An okay story slogged through because of fondness for the author, the series, and the
narrator. The story is hindered by a too-detailed description of the killing ground oill field and not enough character development of the perpetrators. It did provide more info about
Kate and her private life-- especially poignant since I know what happens in later books. The narrator seems to speak just a bit too fast and I got the feeling I was being rushed.
I did enjoy the brief glimpse into the archeology aspect; if only this part had been more indepth.The story is predictablle but elevated by the respect shown to native peoples.
Fall in love with the people of Three Pines and listen as Inspector Gamish (sp) finds and brings to justice a killer lurking just under the surface. I started with "A Brutal Telling," then went back to the first book in the series.
I enjoyed the low key storytelling style of the author as she described the citizens and their various lifestyles. Under it all is an underlying tension between the French and English of Quebec.
A seemingly simple murder story blossoms into a multi-layered confection providing a look at greed, fear, and courage in the small village of Three Pines. The lead investigator and his team
become the quietly powerful force that solves the case inspite of those incapable of telling the truth. There are unexpected humorous interactions, interesting characters, nods to art, history, poetry and a reverence for native tribes.
More variety in the vocal performace would have helped to keep all the characters straight--females sounded similar and there was not enough variety in male vocalization. The chapters are long and stuffed with details that make visualization easy. Though there is no arguing with the evidence as the killer is finally brought to justice, a certain sadness lingers as village harmony is shattered.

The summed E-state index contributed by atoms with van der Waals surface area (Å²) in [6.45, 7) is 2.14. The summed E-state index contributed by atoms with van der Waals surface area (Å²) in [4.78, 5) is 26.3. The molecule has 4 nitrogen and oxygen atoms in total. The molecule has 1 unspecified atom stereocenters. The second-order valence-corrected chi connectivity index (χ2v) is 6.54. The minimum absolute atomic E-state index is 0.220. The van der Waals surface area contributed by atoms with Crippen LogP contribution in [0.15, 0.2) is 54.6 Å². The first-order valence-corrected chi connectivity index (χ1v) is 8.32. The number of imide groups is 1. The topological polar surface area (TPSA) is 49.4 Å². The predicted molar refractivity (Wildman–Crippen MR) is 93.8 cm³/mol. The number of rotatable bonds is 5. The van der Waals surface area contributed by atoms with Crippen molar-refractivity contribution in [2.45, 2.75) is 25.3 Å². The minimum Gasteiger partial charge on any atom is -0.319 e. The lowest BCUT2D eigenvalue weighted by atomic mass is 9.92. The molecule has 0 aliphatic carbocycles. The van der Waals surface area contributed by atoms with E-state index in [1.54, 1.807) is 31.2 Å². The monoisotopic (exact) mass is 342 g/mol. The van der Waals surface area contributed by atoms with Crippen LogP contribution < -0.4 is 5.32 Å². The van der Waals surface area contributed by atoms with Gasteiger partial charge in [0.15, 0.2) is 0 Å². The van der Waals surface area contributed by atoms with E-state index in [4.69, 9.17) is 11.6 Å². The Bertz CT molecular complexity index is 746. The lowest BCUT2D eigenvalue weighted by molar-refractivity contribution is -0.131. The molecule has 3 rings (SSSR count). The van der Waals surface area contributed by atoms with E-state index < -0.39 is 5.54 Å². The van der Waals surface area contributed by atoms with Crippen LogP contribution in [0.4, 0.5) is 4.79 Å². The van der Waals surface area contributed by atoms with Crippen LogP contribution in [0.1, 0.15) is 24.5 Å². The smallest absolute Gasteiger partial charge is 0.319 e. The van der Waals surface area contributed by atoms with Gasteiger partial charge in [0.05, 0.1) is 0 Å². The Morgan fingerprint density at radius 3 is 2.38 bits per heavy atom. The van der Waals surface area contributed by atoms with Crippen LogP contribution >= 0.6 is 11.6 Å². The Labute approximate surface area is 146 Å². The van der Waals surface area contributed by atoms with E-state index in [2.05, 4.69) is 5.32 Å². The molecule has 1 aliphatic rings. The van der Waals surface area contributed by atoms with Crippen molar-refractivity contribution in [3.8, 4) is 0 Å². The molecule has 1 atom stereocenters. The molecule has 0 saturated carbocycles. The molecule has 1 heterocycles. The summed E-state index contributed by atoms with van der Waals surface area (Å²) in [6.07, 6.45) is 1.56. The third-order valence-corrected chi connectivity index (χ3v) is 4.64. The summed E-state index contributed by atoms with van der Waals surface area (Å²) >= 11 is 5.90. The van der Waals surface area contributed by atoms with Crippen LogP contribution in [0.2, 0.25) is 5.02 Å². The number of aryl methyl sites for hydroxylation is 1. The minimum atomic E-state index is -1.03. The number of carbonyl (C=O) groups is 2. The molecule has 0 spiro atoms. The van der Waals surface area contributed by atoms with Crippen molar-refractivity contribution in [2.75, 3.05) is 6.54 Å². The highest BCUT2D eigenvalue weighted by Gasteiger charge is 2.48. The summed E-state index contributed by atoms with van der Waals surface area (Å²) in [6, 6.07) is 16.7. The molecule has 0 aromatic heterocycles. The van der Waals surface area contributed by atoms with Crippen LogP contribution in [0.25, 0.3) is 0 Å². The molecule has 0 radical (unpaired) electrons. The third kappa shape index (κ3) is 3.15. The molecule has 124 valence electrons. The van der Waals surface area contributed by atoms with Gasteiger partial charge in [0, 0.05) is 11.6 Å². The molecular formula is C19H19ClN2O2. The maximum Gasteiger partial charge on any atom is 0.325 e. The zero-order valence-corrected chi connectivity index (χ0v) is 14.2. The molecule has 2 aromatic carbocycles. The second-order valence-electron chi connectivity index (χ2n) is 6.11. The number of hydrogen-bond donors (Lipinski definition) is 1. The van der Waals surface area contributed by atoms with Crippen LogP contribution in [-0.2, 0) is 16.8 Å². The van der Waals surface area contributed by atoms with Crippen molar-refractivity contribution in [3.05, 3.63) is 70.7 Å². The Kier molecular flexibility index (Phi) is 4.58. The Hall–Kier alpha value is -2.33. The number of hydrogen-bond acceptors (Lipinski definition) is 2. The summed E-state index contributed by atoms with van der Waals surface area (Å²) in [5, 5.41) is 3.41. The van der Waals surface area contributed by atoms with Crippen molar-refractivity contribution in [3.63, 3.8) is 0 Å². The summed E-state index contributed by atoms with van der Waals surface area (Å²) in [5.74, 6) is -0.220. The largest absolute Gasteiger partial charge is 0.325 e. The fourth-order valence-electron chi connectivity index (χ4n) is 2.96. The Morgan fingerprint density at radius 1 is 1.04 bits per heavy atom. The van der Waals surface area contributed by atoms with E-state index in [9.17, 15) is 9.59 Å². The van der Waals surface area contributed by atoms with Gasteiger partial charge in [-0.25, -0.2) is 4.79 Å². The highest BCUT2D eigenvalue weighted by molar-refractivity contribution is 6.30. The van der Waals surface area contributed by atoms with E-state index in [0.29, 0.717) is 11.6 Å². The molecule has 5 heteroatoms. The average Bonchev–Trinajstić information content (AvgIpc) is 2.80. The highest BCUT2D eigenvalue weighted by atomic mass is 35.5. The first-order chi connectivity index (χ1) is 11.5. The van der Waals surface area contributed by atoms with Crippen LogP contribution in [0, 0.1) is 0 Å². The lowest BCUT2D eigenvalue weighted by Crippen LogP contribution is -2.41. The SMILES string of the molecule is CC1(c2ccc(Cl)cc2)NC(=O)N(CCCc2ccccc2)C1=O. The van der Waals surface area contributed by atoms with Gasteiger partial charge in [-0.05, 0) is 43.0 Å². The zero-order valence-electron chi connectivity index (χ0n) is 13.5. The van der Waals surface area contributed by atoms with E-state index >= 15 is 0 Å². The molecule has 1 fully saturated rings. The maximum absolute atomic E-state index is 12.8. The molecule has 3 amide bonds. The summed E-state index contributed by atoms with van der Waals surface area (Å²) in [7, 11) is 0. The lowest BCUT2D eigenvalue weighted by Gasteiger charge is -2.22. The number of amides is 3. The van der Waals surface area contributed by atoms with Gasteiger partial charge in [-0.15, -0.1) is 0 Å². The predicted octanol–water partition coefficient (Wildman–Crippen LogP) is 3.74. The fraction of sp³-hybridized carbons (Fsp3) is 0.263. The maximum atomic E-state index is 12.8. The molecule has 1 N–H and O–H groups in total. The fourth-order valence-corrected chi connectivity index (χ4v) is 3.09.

A second read for "The Brutal Telling" will be so sweet!
After listening to books by Indridason, Nesser, and Lackberg, this murder mystery was pure pleasure because it simply flowed along and carried me away. The narrator has a most pleasant and melodious voice and the names of the characters were much easier on the ear. Translation was exceptional but for "picnic blanket" instead of "picnic basket" early on. Providing narration of the main non human character provided an interesting plot turn that has given me a lot to ponder. I hated for the book to end and I was left wanting more of Rebecca--her life before this story and afterward.. A really good read!
I would try another book by this author hoping the music used in the dramatazation would convey a lighter mood. The music selected was too dissonate and kept my granddaughter and myself from getting more than one minute into the story. The foreboding music caused her to rush to mom with an "I'm scared."That ended what was to be an exciting shared experience and it made Grandma look really bad. Luckily, the folks at Audible gave me a full refund.
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